The March 8 Center serves women of all political persuasions; no one is asked what party she favors when she comes for help. Still, activists at the house make no bones about their preference for the Sandinistas and many are involved in the campaign at the local level. "[UNO candidate] Violeta would send us all back to the home, after we just spent ten years struggling to get out of it," said Torres. In her view, only the Sandinistas have given women the opportunities they have for development and defense of their rights.

But women's support for the FSLN is not uncritical. "Some of the compañeros who are directing state institutions really don't care about women's liberation," said Torres, explaining that they often make it difficult for women to take time off to attend workshops claiming their absence affects production. The laws themselves often leave something to be desired. The women's center has sent proposals to the National Assembly that would legalize abortion and establish severe penalties for rape and abuse. A number of the center's grassroots activists also attended a meeting of all sectors of AMNLAE with Sandinista leaders to put forth women's demands for inclusion in the party platform.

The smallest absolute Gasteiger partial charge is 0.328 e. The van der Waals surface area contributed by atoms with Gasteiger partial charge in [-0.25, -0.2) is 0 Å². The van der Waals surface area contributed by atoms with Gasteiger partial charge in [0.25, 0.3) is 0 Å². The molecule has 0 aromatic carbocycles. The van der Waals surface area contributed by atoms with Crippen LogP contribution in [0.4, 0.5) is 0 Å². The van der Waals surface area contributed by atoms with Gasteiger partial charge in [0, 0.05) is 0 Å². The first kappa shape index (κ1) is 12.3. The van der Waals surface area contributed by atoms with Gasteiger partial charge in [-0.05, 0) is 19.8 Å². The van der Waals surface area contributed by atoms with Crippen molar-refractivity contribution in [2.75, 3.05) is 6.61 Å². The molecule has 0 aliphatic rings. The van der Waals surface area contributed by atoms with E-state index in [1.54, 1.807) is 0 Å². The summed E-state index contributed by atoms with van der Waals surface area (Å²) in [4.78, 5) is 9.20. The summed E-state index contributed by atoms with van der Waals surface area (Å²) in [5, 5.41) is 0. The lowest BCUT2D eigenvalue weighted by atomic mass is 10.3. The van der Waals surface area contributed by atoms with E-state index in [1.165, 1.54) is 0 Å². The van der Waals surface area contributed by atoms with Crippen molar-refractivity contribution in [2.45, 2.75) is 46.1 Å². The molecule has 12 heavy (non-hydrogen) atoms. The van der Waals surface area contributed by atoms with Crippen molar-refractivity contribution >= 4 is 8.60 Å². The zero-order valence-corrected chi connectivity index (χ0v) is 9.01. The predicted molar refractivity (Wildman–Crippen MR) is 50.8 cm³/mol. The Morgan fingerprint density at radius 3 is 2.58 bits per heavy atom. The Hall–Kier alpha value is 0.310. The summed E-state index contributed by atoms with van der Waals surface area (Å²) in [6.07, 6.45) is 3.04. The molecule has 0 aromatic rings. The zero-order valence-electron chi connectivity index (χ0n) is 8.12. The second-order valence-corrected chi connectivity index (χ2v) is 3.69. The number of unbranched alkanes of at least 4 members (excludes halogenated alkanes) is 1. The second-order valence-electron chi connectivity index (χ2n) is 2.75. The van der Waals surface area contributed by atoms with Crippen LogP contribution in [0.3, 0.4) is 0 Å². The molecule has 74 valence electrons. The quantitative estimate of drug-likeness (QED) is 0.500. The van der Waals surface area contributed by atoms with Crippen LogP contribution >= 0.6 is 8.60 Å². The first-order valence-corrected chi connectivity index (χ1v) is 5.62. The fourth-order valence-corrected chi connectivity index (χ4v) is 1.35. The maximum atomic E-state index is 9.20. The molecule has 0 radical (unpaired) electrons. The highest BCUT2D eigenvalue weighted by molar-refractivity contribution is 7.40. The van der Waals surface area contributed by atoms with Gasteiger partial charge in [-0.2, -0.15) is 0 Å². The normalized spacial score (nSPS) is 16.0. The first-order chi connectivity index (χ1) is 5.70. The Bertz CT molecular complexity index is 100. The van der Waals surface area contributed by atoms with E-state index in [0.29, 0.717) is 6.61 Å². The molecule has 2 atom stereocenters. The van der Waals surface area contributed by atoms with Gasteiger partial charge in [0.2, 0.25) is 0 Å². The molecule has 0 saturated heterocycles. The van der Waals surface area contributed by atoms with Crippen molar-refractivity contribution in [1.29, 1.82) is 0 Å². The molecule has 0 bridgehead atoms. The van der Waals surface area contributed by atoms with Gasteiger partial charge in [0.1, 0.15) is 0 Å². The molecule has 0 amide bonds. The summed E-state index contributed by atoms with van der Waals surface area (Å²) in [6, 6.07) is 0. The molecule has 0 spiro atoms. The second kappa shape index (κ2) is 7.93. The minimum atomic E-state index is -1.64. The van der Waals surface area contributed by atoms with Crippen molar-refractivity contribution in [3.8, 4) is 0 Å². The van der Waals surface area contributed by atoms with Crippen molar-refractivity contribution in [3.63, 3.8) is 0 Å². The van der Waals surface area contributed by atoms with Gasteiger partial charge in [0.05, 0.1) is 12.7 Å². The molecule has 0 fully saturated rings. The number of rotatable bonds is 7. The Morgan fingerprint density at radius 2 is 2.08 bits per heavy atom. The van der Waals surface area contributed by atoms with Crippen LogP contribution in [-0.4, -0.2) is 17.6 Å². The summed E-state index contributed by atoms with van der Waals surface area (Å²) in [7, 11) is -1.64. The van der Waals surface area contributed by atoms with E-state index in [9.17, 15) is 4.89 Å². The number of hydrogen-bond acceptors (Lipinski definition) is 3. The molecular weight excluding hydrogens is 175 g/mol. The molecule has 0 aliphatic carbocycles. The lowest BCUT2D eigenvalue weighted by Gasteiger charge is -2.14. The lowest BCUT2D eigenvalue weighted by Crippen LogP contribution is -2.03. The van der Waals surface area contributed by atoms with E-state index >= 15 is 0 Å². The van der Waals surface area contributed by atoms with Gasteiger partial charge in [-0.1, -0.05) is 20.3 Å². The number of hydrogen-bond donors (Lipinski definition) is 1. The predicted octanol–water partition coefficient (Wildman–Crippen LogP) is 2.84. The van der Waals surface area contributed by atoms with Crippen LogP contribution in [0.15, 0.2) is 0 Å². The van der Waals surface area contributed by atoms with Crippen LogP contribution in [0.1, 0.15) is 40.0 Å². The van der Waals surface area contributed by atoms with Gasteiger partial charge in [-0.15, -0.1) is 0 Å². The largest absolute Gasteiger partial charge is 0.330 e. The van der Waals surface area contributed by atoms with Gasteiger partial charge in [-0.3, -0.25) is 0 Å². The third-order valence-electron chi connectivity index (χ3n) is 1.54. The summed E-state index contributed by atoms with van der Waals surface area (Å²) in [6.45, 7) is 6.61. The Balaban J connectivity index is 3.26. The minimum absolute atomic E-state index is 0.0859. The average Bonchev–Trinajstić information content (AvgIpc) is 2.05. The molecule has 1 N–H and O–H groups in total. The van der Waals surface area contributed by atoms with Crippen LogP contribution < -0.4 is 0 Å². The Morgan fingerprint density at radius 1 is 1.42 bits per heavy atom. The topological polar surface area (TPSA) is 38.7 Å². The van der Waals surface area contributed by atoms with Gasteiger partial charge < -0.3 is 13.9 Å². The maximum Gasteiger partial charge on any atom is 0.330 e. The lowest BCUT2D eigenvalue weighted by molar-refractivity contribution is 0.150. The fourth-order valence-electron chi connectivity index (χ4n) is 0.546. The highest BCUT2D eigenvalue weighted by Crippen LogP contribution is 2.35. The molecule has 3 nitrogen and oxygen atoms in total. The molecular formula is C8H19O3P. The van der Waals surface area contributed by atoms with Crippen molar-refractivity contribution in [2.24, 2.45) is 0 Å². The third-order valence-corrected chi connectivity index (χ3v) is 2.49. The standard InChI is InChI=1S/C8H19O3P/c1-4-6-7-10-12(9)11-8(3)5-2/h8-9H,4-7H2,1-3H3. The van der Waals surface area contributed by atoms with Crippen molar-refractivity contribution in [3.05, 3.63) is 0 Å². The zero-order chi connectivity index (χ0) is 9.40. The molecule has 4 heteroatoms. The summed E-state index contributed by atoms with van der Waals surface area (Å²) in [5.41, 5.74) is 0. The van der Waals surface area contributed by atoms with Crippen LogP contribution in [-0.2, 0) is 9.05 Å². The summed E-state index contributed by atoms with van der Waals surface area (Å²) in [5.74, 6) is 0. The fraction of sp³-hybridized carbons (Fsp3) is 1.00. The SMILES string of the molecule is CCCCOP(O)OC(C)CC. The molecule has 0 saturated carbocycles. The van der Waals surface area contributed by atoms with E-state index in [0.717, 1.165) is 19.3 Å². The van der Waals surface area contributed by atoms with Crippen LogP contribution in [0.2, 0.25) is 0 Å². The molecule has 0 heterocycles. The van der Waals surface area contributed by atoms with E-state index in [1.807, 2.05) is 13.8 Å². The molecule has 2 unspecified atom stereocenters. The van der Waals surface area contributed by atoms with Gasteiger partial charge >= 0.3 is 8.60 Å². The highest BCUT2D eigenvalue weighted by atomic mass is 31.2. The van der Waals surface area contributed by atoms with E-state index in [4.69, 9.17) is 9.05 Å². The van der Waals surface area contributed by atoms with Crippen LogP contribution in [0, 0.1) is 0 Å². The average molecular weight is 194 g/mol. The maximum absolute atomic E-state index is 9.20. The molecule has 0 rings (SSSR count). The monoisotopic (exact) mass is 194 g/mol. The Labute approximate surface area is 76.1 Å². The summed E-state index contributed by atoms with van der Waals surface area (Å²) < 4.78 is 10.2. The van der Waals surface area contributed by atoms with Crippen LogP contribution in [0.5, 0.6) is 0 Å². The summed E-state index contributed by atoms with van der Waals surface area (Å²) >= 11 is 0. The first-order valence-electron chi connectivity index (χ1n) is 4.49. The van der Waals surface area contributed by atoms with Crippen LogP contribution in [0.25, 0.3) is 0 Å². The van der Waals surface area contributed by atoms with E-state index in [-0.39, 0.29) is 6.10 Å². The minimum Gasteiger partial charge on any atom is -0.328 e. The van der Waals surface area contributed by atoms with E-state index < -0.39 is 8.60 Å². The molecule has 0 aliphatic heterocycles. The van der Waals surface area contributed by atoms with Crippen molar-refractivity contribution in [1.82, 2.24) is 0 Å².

Active political participation is a long way from the passive life of a woman trapped in the home and overwhelmed by her own personal and economic problems. Fatima is one of the women who have succeeded in making that step. No longer sitting on the sidelines, when last seen she was engrossed in a discussion about the concept of democracy during a workshop on politics held recently at the center. Afterwards, she reflected on her experience. "The women's movement fights for the rights of women. Marginalized, exploited, humiliated, blackmailed women who have no voice come here to get support. We don't feel alone like we did under Somocismo when what counted was money. If Somoza was still around, I'd be out on the street with my two children.”

Print text   

Send text

<< Previous   Next >>


Negotiations and Elections: The Only Road to Peace

El Salvador
FMLN Proposals for Negotiating a Just and Lasting Peace in El Salvador

’Tis the season for debate

Challenging Machismo in the Barrios


Nicaraguan Elections Bibliography as of December 1989

Nicaragua's 1984 Elections—A History Worth the Retelling
Envío a monthly magazine of analysis on Central America
GüeGüe: Web Hosting and Development